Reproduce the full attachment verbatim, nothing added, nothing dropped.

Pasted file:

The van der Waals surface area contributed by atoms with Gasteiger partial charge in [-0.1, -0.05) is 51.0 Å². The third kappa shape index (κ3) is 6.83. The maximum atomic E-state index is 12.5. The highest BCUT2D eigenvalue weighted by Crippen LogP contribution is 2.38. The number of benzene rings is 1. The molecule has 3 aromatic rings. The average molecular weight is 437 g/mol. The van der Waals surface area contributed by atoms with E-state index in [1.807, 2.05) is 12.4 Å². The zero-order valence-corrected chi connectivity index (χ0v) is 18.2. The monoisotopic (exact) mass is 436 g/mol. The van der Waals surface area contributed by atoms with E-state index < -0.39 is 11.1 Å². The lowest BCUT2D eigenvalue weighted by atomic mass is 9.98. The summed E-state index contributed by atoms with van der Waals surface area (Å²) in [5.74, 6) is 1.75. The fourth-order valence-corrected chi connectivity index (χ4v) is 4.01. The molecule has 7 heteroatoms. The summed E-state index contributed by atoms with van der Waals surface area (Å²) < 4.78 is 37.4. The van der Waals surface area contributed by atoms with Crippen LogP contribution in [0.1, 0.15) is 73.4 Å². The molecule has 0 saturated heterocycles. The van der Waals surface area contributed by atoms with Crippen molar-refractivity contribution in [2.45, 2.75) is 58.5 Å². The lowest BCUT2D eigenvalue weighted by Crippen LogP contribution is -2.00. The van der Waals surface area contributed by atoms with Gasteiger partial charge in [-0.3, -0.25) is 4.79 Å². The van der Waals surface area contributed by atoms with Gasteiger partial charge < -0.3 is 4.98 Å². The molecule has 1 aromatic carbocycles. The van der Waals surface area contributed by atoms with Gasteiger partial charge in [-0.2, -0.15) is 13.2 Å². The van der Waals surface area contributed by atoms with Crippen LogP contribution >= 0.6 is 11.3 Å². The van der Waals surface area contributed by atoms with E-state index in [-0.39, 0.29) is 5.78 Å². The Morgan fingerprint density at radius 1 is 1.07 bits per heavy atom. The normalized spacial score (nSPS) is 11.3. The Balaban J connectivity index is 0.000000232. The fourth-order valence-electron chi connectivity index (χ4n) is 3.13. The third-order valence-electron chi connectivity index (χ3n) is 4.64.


The van der Waals surface area contributed by atoms with Gasteiger partial charge in [-0.1, -0.05) is 51.0 Å². The third kappa shape index (κ3) is 6.83. The maximum atomic E-state index is 12.5. The highest BCUT2D eigenvalue weighted by Crippen LogP contribution is 2.38. The number of benzene rings is 1. The molecule has 3 aromatic rings. The average molecular weight is 437 g/mol. The van der Waals surface area contributed by atoms with E-state index in [1.807, 2.05) is 12.4 Å². The zero-order valence-corrected chi connectivity index (χ0v) is 18.2. The monoisotopic (exact) mass is 436 g/mol. The van der Waals surface area contributed by atoms with E-state index < -0.39 is 11.1 Å². The lowest BCUT2D eigenvalue weighted by atomic mass is 9.98. The summed E-state index contributed by atoms with van der Waals surface area (Å²) in [5.74, 6) is 1.75. The fourth-order valence-corrected chi connectivity index (χ4v) is 4.01. The molecule has 7 heteroatoms. The summed E-state index contributed by atoms with van der Waals surface area (Å²) < 4.78 is 37.4. The van der Waals surface area contributed by atoms with Crippen LogP contribution in [0.1, 0.15) is 73.4 Å². The molecule has 0 saturated heterocycles. The van der Waals surface area contributed by atoms with Crippen molar-refractivity contribution in [2.45, 2.75) is 58.5 Å². The lowest BCUT2D eigenvalue weighted by Crippen LogP contribution is -2.00. The van der Waals surface area contributed by atoms with Gasteiger partial charge in [-0.3, -0.25) is 4.79 Å². The van der Waals surface area contributed by atoms with Gasteiger partial charge < -0.3 is 4.98 Å². The molecule has 1 aromatic carbocycles. The van der Waals surface area contributed by atoms with Gasteiger partial charge in [-0.2, -0.15) is 13.2 Å². The van der Waals surface area contributed by atoms with Crippen LogP contribution >= 0.6 is 11.3 Å². The van der Waals surface area contributed by atoms with E-state index in [-0.39, 0.29) is 5.78 Å². The Morgan fingerprint density at radius 1 is 1.07 bits per heavy atom. The normalized spacial score (nSPS) is 11.3. The Balaban J connectivity index is 0.000000232. The fourth-order valence-electron chi connectivity index (χ4n) is 3.13. The third-order valence-electron chi connectivity index (χ3n) is 4.64.